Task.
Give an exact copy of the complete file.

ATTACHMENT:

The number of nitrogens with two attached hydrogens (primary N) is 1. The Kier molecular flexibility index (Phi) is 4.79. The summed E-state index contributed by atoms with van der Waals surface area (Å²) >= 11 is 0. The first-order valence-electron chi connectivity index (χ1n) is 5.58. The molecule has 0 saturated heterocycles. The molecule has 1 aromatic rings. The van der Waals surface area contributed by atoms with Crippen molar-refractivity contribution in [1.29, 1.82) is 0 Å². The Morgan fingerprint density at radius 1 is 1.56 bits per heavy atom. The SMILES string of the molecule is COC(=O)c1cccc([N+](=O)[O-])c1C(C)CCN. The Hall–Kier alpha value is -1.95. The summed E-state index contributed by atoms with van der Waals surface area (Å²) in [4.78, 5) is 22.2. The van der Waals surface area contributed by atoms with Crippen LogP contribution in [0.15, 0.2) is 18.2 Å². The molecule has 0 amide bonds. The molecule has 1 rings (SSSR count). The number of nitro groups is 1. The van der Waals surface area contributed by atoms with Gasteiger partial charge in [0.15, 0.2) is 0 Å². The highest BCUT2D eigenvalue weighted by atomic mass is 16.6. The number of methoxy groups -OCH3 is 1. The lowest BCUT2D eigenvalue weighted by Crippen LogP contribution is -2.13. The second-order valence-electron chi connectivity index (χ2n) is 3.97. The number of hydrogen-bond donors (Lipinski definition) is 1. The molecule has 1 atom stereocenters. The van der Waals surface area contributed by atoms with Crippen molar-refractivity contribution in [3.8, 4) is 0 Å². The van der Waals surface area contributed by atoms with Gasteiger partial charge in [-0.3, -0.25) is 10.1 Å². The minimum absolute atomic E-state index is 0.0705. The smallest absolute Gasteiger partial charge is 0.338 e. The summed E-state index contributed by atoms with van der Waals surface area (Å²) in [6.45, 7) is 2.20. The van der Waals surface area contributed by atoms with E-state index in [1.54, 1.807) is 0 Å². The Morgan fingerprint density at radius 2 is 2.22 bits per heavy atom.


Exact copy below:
The number of nitrogens with two attached hydrogens (primary N) is 1. The Kier molecular flexibility index (Phi) is 4.79. The summed E-state index contributed by atoms with van der Waals surface area (Å²) >= 11 is 0. The first-order valence-electron chi connectivity index (χ1n) is 5.58. The molecule has 0 saturated heterocycles. The molecule has 1 aromatic rings. The van der Waals surface area contributed by atoms with Crippen molar-refractivity contribution in [1.29, 1.82) is 0 Å². The Morgan fingerprint density at radius 1 is 1.56 bits per heavy atom. The SMILES string of the molecule is COC(=O)c1cccc([N+](=O)[O-])c1C(C)CCN. The Hall–Kier alpha value is -1.95. The summed E-state index contributed by atoms with van der Waals surface area (Å²) in [4.78, 5) is 22.2. The van der Waals surface area contributed by atoms with Crippen LogP contribution in [0.15, 0.2) is 18.2 Å². The molecule has 0 amide bonds. The molecule has 1 rings (SSSR count). The number of nitro groups is 1. The van der Waals surface area contributed by atoms with Gasteiger partial charge in [0.15, 0.2) is 0 Å². The highest BCUT2D eigenvalue weighted by atomic mass is 16.6. The number of methoxy groups -OCH3 is 1. The lowest BCUT2D eigenvalue weighted by Crippen LogP contribution is -2.13. The second-order valence-electron chi connectivity index (χ2n) is 3.97. The number of hydrogen-bond donors (Lipinski definition) is 1. The molecule has 1 atom stereocenters. The van der Waals surface area contributed by atoms with Crippen molar-refractivity contribution in [3.8, 4) is 0 Å². The van der Waals surface area contributed by atoms with Gasteiger partial charge in [-0.3, -0.25) is 10.1 Å². The minimum absolute atomic E-state index is 0.0705. The smallest absolute Gasteiger partial charge is 0.338 e. The summed E-state index contributed by atoms with van der Waals surface area (Å²) in [6.45, 7) is 2.20. The van der Waals surface area contributed by atoms with E-state index in [1.54, 1.807) is 0 Å². The Morgan fingerprint density at radius 2 is 2.22 bits per heavy atom.